Entrepreneurs who attempt to make a living from the development and commercialization of AT also face a myriad of challenges that force them to drive up their prices. One of the main challenges in the transfer of AT to the disability market is the reduced size of the latter. Furthermore, this market is also highly heterogeneous since it is composed by individuals with very distinct needs from one another’s. The first challenge (i.e. market size) impacts the production cost of AT since it is typically not possible to take advantage of high-volume production savings. The second (i.e. market diversity), reduces the profit margin of AT developers since significant resources must be spent in tailoring particular products to individual needs or providing personalized support.
In response to such challenges, AT developers invest heavily on proprietary technology and intellectual property (IP) protection in order to secure a competitive advantage. Unfortunately, it is the end user who bears the cost. Moreover, AT developers are often hesitant to offer appropriate technical support, training or maintenance services for the AT they produce since most of their investments can only be recovered through sales and IP licensing. Thus, although traditional market-driven schemes for AT development have provided powerful economical incentives to make significant strides, the same financial motivations also constitute the main limitation of the free market model in the context of AT development: regardless of the context, AT developers will always be better off when focusing on wider, more numerous and more mainstream markets. This creates a natural environment for the abandonment of those with the most pressing, unique and challenging needs.
In short, the straightforward application of traditional market-driven schemes, which would normally represent the gold standard in the commercialization of any other good or service, has significant limitations in the context of AT development, and tends to discourage, rather than encourage innovation, effectively limiting access to AT.
With the help of communication and information technologies, many community-based organizations leverage personal and collective interests to actively engage in the development and transfer of AT around the world. Consider for instance the Open Prosthetics project (http://www.openprosthetics.org) which aims to create affordable prosthesis by publishing every design, specification and technical drawing they can get their hands on, and inviting anyone with an internet connection to copy, modify, build upon and prototype any of their published ideas. Another example is the Instructables AT group (http://www.instructables.com/group/Assistive_Tech/) created by AT users in North America to address needs that cannot be addressed by traditional AT development models.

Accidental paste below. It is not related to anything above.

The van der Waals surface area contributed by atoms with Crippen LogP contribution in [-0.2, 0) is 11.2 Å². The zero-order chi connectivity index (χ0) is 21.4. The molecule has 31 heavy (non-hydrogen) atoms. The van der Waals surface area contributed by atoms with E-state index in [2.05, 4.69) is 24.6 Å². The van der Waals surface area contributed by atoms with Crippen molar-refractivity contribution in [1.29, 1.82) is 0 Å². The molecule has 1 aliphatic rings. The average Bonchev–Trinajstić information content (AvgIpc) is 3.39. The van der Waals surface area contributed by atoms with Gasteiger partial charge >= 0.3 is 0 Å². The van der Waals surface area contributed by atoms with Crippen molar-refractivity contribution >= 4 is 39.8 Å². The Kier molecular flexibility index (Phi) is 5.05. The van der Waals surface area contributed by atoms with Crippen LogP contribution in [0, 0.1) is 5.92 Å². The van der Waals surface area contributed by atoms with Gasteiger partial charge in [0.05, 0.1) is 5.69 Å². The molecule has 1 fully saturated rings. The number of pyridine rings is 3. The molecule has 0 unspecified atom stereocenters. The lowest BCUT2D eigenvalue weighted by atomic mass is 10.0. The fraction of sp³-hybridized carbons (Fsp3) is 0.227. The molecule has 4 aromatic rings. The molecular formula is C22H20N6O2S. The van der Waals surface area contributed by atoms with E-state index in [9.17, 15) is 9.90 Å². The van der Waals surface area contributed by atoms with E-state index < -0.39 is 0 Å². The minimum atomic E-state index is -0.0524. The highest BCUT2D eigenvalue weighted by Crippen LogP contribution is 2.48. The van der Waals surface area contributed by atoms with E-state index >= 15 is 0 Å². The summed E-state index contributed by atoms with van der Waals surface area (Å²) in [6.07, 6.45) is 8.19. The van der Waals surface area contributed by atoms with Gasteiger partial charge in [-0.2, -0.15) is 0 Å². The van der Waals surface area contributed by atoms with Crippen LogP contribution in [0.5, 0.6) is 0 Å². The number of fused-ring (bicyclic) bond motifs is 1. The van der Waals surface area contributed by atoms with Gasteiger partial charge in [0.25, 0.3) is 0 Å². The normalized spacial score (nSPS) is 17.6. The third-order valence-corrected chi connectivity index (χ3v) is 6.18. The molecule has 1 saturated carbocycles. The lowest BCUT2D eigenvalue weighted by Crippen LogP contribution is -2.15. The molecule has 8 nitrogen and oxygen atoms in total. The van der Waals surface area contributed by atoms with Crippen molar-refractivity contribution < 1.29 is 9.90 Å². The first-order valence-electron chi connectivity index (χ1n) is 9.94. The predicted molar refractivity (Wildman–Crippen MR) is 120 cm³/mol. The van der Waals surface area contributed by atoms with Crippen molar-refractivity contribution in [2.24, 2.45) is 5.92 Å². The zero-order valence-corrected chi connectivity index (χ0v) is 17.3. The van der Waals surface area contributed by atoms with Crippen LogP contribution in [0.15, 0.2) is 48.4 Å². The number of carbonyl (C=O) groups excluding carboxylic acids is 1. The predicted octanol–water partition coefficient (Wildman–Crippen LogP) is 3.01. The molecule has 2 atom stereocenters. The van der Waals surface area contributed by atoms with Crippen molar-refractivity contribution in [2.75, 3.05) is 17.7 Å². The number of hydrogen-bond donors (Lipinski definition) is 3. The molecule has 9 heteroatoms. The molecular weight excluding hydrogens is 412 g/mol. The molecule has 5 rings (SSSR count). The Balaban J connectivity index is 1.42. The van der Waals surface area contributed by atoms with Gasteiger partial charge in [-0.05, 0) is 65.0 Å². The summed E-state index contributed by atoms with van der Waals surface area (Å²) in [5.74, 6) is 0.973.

These open initiatives for the creation of value in niche communities, which follow the wikinomics model (http://www.wikinomics.com/book/) as defined by Tapscott and Williams, pick up where traditional market-driven approaches break down. In most of these cases, the incentive is not financial but personal, deriving from AT users themselves (Open Prosthetics was created by a robotics engineer who lost an arm in Irak, while the Instructables AT group was formed by the husband of a little person).
Whirlwind Wheelchair International
Here is another example of good community-based AT development: Whirlwind Wheelchair International. Since 1989, they have been working on making it "possible for every person in the developing world who needs a wheelchair to obtain one that will lead to maximum personal independence and integration into society. In order to fulfill this mission, WWI seeks to give wheelchair riders a central role in all of its projects and activities."
You can learn more about WWI at http://www.whirlwindwheelchair.org/
Another alternative is the open source licensing model (http://www.opensource.org/) for software development that we use at the Adaptive Technology Resource Centre, which allows us to focus on what we do best – to develop inclusive web and mobile technologies for people with disabilities – by eliminating the need and resources required to pursue IP protection. Through this licensing model we can also establish service-based revenue models and thus, simultaneously address both the high cost of AT (which can be distributed for free) and the technical support needs of AT users (which may be addressed for a fee). Moreover, the local support capacity of remote communities in Canada and abroad may also be improved since open source licensing, in contrast with traditional approaches, completely eliminates the practice of prosecuting those who attempt to use or adapt the technology for their own benefit. In fact, open source licensing rather encourages derivative works.
The challenge of AT development and transfer is a complex one and requires the exhaustive and critical exploration of conventional and unconventional AT development models. In particular, the development of non-standard and proprietary technology, although beneficial to AT developers in the short term, may significantly hinder our long-term ability to provide a sustainable environment to fulfil the needs of all members of our society, resulting in higher overall costs. Innovation in AT development should not be limited to the devices and applications people with disabilities employ, but can also expand into the design of technology transfer models that respond more appropriately to the users needs, preferences and concerns.